This crew also helped us with a cleanup of one of our levees that had been littered with debris from the floodwaters of this past winter. With the help of some local youths from the Galt School District and some California State Office employees, we were able to clean a large amount of debris, ranging from tires to tree limbs to a fishing net. Having such a mix of ages out in the field together was very exciting and I hope the experience really inspired the young ones to respect and care for the environment and keeping it clean. I would never have guessed it could be such fun, but we even had kids that didn’t want to quit when it was time to go!
We also embarked on a mission to repair a retaining wall that had been damaged by flood waters–a feat which really allowed us to work on teamwork and building with different tools and skills. Although it was relatively arranged for us by the previous builders, we had to do a lot of on-the-spot improvising to really work certain areas into place and get the pieces to fit. All in all, our work was quite productive and the wall is looking good and is close to finished. Having never built such a wall myself, this was a learning experience for us all.
In addition to these more work-intensive activities, we were also lucky enough to get out and enjoy the riparian parts of the preserve’s namesake. On two separate occasions, we took the crew out canoeing, both with the school district students and as a small group. On both occasions, we had excellent paddling conditions and were able to all share in a really fun experience. Many of the students older and younger had never experienced canoeing before, making it another great learning experience for us all.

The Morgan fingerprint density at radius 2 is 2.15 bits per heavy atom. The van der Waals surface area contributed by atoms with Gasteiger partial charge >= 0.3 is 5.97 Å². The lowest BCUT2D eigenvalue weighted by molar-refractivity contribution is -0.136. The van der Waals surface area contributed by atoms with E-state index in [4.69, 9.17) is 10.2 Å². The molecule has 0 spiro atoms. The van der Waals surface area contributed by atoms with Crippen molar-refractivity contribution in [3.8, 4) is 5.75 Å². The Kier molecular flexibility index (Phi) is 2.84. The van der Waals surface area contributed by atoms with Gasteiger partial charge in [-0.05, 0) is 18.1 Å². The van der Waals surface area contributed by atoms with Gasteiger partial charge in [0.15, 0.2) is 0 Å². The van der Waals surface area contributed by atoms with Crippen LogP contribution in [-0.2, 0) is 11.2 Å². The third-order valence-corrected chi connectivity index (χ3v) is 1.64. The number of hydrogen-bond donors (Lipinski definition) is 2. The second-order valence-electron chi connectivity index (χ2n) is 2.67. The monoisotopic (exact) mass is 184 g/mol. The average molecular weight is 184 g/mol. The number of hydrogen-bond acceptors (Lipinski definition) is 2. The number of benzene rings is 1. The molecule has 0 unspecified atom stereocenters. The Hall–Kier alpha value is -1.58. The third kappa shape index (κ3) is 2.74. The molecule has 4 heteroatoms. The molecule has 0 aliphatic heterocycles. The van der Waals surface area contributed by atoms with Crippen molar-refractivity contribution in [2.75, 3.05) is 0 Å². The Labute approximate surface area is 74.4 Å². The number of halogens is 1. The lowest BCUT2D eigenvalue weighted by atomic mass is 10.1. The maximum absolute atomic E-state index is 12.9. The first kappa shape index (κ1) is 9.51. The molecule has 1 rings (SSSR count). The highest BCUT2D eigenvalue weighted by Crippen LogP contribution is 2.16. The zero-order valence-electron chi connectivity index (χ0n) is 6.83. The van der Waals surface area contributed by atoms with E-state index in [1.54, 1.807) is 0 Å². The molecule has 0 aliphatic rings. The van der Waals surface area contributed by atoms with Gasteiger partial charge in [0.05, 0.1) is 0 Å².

In terms of more personal happenings, I am now UTV and IPM Herbicide trained. This was a crucial step for an intern at the preserve, mainly because we have so many weeds that need to be treated and this year has presented us a great chance to get some of them under control. With the major flooding of this past winter, many of the once heavily infested areas that have been battle grounds in years past are now relatively clear, presenting us with a great chance to get ahead of the weeds and keep our waterways relatively clear. Water primrose (Ludwigia hexapetala) and water hyacinth (Eichhornia crassipes) are our main aquatic foes in these areas and they do not relent.
This has thus been a big focus of my past few weeks. I was able to go out and treat primrose and hyacinth on two separate boat operations as the applicator. In addition, I worked with our lead applicator for several days following my training to treat primrose, as well as yellow star thistle (Centaurea solstitialis).
While this may make it seem as though all that we have are weeds, we actually have a good diversity of native plants and an abundance of wildlife. I have not been as good a botanist as I would hope to be with learning all of the beautiful and unique plants around the preserve, but as I get out and do some scouting for our preserve’s two SOS collections I will keep my eyes out as we always do here at the preserve. You just never know if you will happen upon some river otters, owls, waterfowl by the bunches, or maybe even a mountain lion.
As I continue my internship here, I can’t wait to see what each day brings. I am sure I will have more to share soon!